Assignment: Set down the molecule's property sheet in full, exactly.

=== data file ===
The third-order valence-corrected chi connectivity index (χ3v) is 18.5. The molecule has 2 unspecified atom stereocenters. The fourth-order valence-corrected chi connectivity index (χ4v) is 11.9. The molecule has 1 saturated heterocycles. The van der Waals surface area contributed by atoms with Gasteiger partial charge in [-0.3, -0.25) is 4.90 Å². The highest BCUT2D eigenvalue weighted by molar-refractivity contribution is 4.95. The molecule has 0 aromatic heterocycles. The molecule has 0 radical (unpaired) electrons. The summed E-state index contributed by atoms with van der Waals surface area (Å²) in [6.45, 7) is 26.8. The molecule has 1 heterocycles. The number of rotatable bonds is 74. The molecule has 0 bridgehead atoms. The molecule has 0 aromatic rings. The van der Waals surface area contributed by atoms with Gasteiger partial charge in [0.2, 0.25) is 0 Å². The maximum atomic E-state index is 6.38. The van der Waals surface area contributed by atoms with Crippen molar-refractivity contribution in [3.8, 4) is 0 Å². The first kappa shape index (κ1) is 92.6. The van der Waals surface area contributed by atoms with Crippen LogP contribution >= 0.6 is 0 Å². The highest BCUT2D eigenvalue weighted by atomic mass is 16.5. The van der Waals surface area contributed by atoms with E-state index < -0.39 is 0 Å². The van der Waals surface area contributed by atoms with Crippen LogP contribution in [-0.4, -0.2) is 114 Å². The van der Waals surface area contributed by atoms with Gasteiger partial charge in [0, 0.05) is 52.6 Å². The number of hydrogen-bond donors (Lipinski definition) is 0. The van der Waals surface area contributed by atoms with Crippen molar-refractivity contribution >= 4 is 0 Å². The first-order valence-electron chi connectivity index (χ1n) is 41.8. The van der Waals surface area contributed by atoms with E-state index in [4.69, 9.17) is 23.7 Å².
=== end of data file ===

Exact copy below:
The third-order valence-corrected chi connectivity index (χ3v) is 18.5. The molecule has 2 unspecified atom stereocenters. The fourth-order valence-corrected chi connectivity index (χ4v) is 11.9. The molecule has 1 saturated heterocycles. The van der Waals surface area contributed by atoms with Gasteiger partial charge in [-0.3, -0.25) is 4.90 Å². The highest BCUT2D eigenvalue weighted by molar-refractivity contribution is 4.95. The molecule has 0 aromatic heterocycles. The molecule has 0 radical (unpaired) electrons. The summed E-state index contributed by atoms with van der Waals surface area (Å²) in [6.45, 7) is 26.8. The molecule has 1 heterocycles. The number of rotatable bonds is 74. The molecule has 0 bridgehead atoms. The molecule has 0 aromatic rings. The van der Waals surface area contributed by atoms with Gasteiger partial charge in [0.2, 0.25) is 0 Å². The maximum atomic E-state index is 6.38. The van der Waals surface area contributed by atoms with Crippen molar-refractivity contribution in [3.8, 4) is 0 Å². The first kappa shape index (κ1) is 92.6. The van der Waals surface area contributed by atoms with Crippen LogP contribution >= 0.6 is 0 Å². The highest BCUT2D eigenvalue weighted by atomic mass is 16.5. The van der Waals surface area contributed by atoms with E-state index < -0.39 is 0 Å². The van der Waals surface area contributed by atoms with Crippen LogP contribution in [-0.4, -0.2) is 114 Å². The van der Waals surface area contributed by atoms with Gasteiger partial charge in [0, 0.05) is 52.6 Å². The number of hydrogen-bond donors (Lipinski definition) is 0. The van der Waals surface area contributed by atoms with Crippen molar-refractivity contribution >= 4 is 0 Å². The first-order valence-electron chi connectivity index (χ1n) is 41.8. The van der Waals surface area contributed by atoms with E-state index in [4.69, 9.17) is 23.7 Å².